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United Technologies, (UTXFree United Technologies Stock Report), the U.S. industrial conglomerate that is also a Dow-30 component, has released its fourth-quarter figures for 2011. Earnings came in at $1.47 a share, a couple of pennies ahead of both our estimate and Wall Street's expectations. That number brought the full-year tally to $5.50, representing a handsome 16% year-over-year advance. Results on the top line were not as impressive, but that is to be expected given the unprepossessing economic backdrop under which the company operated throughout the year. December-term revenues were $15 billion, an increase of 0.7% versus the year-earlier amount, pushing the overall 12-month gain to 7%, on revenues banked during the first three quarters of 2011. The investment community appears to be focusing on the paltry top-line annual rise and thus these shares are off some 2% in early trading following this earnings release.

Investors will be hard pressed to find issues with United Technologies 2011 corporate showing as a whole. During a period marked by dramatically decreased capital spending, diminishing military outlays, and severe sovereign-debt concerns in a number of its European markets, the company truly flexed its muscle as a blue-chip stock. It secured a healthy bundle of orders for its new geared turbofan aircraft engine, aided, in part, by heightened jet production at Boeing and Airbus SAS. It agreed to purchase Goodrich for $16.5 billion in September (the deal should close by mid-2012), and then bought Rolls-Royce out of their joint venture that was already bearing fruit for UTX. For the year, all business units grew organically and achieved double-digit operating margins. An impressive feat in these uneasy times, and a harbinger of what should amount to another solid year in 2012.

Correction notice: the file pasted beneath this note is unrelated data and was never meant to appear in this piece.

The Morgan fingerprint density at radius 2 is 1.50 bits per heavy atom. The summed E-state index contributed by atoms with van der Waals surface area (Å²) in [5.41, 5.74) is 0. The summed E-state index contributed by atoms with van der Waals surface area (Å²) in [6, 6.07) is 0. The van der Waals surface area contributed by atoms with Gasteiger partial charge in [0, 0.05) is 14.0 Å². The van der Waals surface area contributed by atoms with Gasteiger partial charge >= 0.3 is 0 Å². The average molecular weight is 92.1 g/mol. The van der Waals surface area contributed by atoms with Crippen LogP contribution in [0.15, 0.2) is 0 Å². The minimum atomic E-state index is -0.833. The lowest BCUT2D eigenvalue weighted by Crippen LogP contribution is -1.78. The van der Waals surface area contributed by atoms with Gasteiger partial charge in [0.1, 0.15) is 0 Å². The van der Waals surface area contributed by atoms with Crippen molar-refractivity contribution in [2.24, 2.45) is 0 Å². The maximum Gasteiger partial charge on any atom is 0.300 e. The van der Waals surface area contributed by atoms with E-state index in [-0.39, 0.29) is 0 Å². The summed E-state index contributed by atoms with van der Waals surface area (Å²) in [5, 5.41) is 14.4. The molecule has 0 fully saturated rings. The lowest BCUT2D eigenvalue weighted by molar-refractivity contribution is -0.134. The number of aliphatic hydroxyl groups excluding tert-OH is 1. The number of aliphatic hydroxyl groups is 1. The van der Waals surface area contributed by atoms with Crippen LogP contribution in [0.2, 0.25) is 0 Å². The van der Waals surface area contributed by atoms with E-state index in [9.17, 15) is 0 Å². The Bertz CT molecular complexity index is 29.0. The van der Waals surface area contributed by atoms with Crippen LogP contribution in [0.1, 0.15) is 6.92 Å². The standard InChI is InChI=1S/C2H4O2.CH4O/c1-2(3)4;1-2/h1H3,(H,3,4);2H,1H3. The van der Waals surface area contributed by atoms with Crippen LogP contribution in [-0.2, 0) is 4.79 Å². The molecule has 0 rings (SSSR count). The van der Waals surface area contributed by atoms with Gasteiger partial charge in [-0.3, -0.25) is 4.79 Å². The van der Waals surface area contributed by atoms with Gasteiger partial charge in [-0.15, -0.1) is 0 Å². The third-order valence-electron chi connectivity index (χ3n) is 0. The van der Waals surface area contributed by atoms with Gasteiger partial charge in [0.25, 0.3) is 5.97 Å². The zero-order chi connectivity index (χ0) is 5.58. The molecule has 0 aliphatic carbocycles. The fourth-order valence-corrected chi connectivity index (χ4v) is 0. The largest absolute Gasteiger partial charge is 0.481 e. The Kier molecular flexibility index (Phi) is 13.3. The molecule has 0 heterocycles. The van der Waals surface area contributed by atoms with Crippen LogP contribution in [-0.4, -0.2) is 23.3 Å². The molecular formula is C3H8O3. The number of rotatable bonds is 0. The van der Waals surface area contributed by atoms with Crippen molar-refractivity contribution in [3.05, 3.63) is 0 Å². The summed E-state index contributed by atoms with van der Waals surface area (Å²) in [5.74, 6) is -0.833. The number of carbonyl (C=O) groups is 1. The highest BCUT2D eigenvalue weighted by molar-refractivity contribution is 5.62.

On that note, we are maintaining our earnings call of $6.15 a share for this year, off revenues that could eclipse the $60 billion mark. This expectation comes with two caveats: First, those who adhere to management's guidance will notice that our call is a bit above the provided range of $5.80 to $6.00. This stems from management’s inclination to err on the cautious side when providing forward-looking figures. We feel this equity's elevated score for Earnings Predictability (95 out of 100) allows us some leeway in that regard. Second, this amount does not include the impact of pending acquisitions because they are not yet fully completed, as per Value Line policy. For the record, however, we think Goodrich will be dilutive to 2012 EPS by $0.40 this year, and then a sizable contributor in 2013 once all cost synergies are in place.

Staying in 2012, UTX is clearly targeting a larger slice of the commercial aerospace segment. This industry is officially out of its recessionary doldrums and growth rates here in the coming years should be bountiful. The Goodrich purchase will certainly aid in this goal, as that company is the world's largest maker of aircraft landing gear. Gains in this field will be welcome, especially when factoring in sagging defense sales. United Technologies' Sikorsky unit makes the Black Hawk helicopters, and with the anticipated troop pullouts in Iraq and Afghanistan expected to hasten this year, this division may stumble a bit. Additionally, some concerns are developing in the company's fire and security arm. Here, management is hoping to avoid any hardships by restructuring, but productivity and integration issues after a series of acquisitions are a distinct possibility.

From an investment standpoint, we think these top-quality (Safety: 1) shares are fairly valued at this juncture. When adding in the steadily growing dividend, their appeal as a total-return play out to 2014-2016 is enhanced, but not to a level where its merits are eyecatching.

About The Company:United Technologies operates in six business segments. Pratt & Whitney (24% of 2010 revenues, 23% of operating profits) makes and services aircraft engines. Otis (21%, 32%) manufactures and services elevators. Carrier (19%, 10%) makes heating, ventilating, and air-conditioning equipment. Sikorsky (14%, 12%) makes helicopters. Hamilton Sundstrand (10%, 12%) produces aerospace and industrial products. UTC F&S (12%, 11%) provides security and fire protection services. The company also has a power division dealing in fuel cells. International operations account for nearly half of revenues.


At the time of this article’s writing, the author did not have positions in any of the companies mentioned.